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If this were a mere tagline, not a complete sentence in a full paragraph, which would be more correct?

  1. Committed to build a better world
  2. Committed to building a better world
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Your question is not quite clear. What aspect are you questioning? What is the alternative? (By the way, the phrase you offer is not a complete sentence.) –  bib Jul 8 '13 at 13:38
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It's a tagline. That's why. –  anamika1310 Jul 8 '13 at 13:55
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Because it's a tagline, it's not possible to say which is "more correct" without knowing what you intend it to mean. (2) is certainly more usual, probably because it is present continuous and indicates a current activity; (1) could be construed as not having started yet. –  Andrew Leach Jul 8 '13 at 14:43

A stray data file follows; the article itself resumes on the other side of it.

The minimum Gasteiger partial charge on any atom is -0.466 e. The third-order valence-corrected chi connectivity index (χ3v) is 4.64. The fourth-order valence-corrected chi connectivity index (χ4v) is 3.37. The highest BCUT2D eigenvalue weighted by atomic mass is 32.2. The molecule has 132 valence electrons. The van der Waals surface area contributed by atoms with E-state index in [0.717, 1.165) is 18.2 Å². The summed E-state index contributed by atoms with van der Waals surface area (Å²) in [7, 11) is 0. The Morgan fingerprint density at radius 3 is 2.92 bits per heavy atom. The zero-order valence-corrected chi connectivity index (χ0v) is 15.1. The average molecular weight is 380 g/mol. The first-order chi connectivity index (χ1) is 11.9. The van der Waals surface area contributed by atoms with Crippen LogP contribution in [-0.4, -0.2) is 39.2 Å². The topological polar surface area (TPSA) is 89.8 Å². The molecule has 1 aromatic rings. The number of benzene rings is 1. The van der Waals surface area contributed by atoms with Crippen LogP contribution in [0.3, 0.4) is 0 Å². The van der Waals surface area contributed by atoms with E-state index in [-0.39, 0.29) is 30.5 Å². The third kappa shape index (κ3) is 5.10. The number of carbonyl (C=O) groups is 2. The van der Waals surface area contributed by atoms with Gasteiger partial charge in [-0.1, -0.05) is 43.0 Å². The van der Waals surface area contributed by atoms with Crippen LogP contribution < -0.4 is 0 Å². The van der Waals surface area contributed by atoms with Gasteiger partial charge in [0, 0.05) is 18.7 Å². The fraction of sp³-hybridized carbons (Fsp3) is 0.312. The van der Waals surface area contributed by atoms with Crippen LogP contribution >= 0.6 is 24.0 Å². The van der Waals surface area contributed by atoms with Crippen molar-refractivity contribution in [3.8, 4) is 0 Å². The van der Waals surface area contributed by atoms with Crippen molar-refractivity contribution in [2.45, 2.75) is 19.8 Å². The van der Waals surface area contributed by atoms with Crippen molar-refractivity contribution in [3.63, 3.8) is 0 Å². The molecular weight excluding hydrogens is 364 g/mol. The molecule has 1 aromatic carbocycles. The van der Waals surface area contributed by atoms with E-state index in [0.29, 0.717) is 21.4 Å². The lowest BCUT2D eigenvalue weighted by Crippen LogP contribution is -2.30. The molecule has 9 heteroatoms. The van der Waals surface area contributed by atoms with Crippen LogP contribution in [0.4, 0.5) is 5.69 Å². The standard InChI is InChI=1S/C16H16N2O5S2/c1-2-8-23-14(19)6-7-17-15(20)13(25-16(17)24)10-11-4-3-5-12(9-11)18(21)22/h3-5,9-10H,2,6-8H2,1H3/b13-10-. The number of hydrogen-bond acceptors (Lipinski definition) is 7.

@Andrew, so "to building" is present continuous and "to build" future tense? –  user19148 Jul 8 '13 at 16:54
    
If the tagline were to be used as advertising for an architectural firm, I'd say number two is better. If the firm is known for its award-winning green designs, for example, "Committed to building a better world" just has a better ring to it than "Committed to build a better world." IMHO. –  rhetorician Jul 9 '13 at 0:58

1 Answer 1

The meanings are slightly different. I understand it as

  1. "Being" committed "in order to" build a better world.
  2. Committed to "the task of" building a better world.

Of course, being a tagline, nobody really cares. The first impression meanings are about the same.

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